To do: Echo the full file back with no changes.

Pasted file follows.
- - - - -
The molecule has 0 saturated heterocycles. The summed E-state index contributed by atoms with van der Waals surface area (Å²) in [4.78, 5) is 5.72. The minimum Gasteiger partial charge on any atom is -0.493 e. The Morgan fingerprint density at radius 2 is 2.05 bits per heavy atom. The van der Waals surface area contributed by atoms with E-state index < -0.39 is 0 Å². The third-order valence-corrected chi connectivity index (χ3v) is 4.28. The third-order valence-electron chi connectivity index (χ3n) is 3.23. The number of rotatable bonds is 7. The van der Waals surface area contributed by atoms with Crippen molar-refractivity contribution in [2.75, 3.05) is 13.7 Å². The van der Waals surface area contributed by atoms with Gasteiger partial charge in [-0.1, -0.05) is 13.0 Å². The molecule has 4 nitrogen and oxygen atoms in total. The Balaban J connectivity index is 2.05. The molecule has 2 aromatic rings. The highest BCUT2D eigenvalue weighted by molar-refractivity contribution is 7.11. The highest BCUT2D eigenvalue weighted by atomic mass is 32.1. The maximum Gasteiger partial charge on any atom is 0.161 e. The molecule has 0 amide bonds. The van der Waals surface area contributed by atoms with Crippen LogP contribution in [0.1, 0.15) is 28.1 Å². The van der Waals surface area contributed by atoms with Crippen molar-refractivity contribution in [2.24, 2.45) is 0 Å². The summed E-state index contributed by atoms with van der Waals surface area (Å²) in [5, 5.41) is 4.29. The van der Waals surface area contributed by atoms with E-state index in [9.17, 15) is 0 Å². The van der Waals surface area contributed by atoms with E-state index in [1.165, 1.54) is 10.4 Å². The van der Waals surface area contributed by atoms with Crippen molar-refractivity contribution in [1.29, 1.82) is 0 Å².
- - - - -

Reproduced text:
The molecule has 0 saturated heterocycles. The summed E-state index contributed by atoms with van der Waals surface area (Å²) in [4.78, 5) is 5.72. The minimum Gasteiger partial charge on any atom is -0.493 e. The Morgan fingerprint density at radius 2 is 2.05 bits per heavy atom. The van der Waals surface area contributed by atoms with E-state index < -0.39 is 0 Å². The third-order valence-corrected chi connectivity index (χ3v) is 4.28. The third-order valence-electron chi connectivity index (χ3n) is 3.23. The number of rotatable bonds is 7. The van der Waals surface area contributed by atoms with Crippen molar-refractivity contribution in [2.75, 3.05) is 13.7 Å². The van der Waals surface area contributed by atoms with Gasteiger partial charge in [-0.1, -0.05) is 13.0 Å². The molecule has 4 nitrogen and oxygen atoms in total. The Balaban J connectivity index is 2.05. The molecule has 2 aromatic rings. The highest BCUT2D eigenvalue weighted by molar-refractivity contribution is 7.11. The highest BCUT2D eigenvalue weighted by atomic mass is 32.1. The maximum Gasteiger partial charge on any atom is 0.161 e. The molecule has 0 amide bonds. The van der Waals surface area contributed by atoms with Crippen LogP contribution in [0.1, 0.15) is 28.1 Å². The van der Waals surface area contributed by atoms with Crippen molar-refractivity contribution in [2.24, 2.45) is 0 Å². The summed E-state index contributed by atoms with van der Waals surface area (Å²) in [5, 5.41) is 4.29. The van der Waals surface area contributed by atoms with E-state index in [9.17, 15) is 0 Å². The van der Waals surface area contributed by atoms with E-state index in [1.165, 1.54) is 10.4 Å². The van der Waals surface area contributed by atoms with Crippen molar-refractivity contribution in [1.29, 1.82) is 0 Å².